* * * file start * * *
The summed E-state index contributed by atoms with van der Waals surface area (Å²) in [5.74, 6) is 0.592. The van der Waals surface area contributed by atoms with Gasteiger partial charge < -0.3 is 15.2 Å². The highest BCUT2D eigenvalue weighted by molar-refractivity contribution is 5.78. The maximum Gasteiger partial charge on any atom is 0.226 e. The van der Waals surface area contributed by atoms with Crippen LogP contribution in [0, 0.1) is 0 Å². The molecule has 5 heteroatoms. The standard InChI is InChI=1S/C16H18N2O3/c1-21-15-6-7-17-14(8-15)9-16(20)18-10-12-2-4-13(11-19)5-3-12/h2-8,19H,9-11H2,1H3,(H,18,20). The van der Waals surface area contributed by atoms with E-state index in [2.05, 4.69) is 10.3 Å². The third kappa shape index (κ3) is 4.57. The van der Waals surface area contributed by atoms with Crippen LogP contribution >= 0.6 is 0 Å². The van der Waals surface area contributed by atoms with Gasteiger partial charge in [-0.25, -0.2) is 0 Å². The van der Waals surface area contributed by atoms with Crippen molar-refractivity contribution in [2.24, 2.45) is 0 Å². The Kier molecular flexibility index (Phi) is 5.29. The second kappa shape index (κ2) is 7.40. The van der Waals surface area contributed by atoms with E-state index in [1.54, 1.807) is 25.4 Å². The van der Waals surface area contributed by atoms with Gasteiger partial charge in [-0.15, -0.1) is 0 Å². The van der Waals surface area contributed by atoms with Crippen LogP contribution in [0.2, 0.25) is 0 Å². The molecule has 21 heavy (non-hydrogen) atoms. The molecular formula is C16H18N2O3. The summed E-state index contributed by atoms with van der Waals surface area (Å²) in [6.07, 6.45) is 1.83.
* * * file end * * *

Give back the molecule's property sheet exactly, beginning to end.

The summed E-state index contributed by atoms with van der Waals surface area (Å²) in [5.74, 6) is 0.592. The van der Waals surface area contributed by atoms with Gasteiger partial charge < -0.3 is 15.2 Å². The highest BCUT2D eigenvalue weighted by molar-refractivity contribution is 5.78. The maximum Gasteiger partial charge on any atom is 0.226 e. The van der Waals surface area contributed by atoms with Crippen LogP contribution in [0, 0.1) is 0 Å². The molecule has 5 heteroatoms. The standard InChI is InChI=1S/C16H18N2O3/c1-21-15-6-7-17-14(8-15)9-16(20)18-10-12-2-4-13(11-19)5-3-12/h2-8,19H,9-11H2,1H3,(H,18,20). The van der Waals surface area contributed by atoms with E-state index in [2.05, 4.69) is 10.3 Å². The third kappa shape index (κ3) is 4.57. The van der Waals surface area contributed by atoms with Crippen LogP contribution >= 0.6 is 0 Å². The van der Waals surface area contributed by atoms with Gasteiger partial charge in [-0.25, -0.2) is 0 Å². The van der Waals surface area contributed by atoms with Crippen molar-refractivity contribution in [2.24, 2.45) is 0 Å². The Kier molecular flexibility index (Phi) is 5.29. The second kappa shape index (κ2) is 7.40. The van der Waals surface area contributed by atoms with E-state index in [1.54, 1.807) is 25.4 Å². The van der Waals surface area contributed by atoms with Gasteiger partial charge in [-0.15, -0.1) is 0 Å². The van der Waals surface area contributed by atoms with Crippen LogP contribution in [0.2, 0.25) is 0 Å². The molecule has 21 heavy (non-hydrogen) atoms. The molecular formula is C16H18N2O3. The summed E-state index contributed by atoms with van der Waals surface area (Å²) in [6.07, 6.45) is 1.83.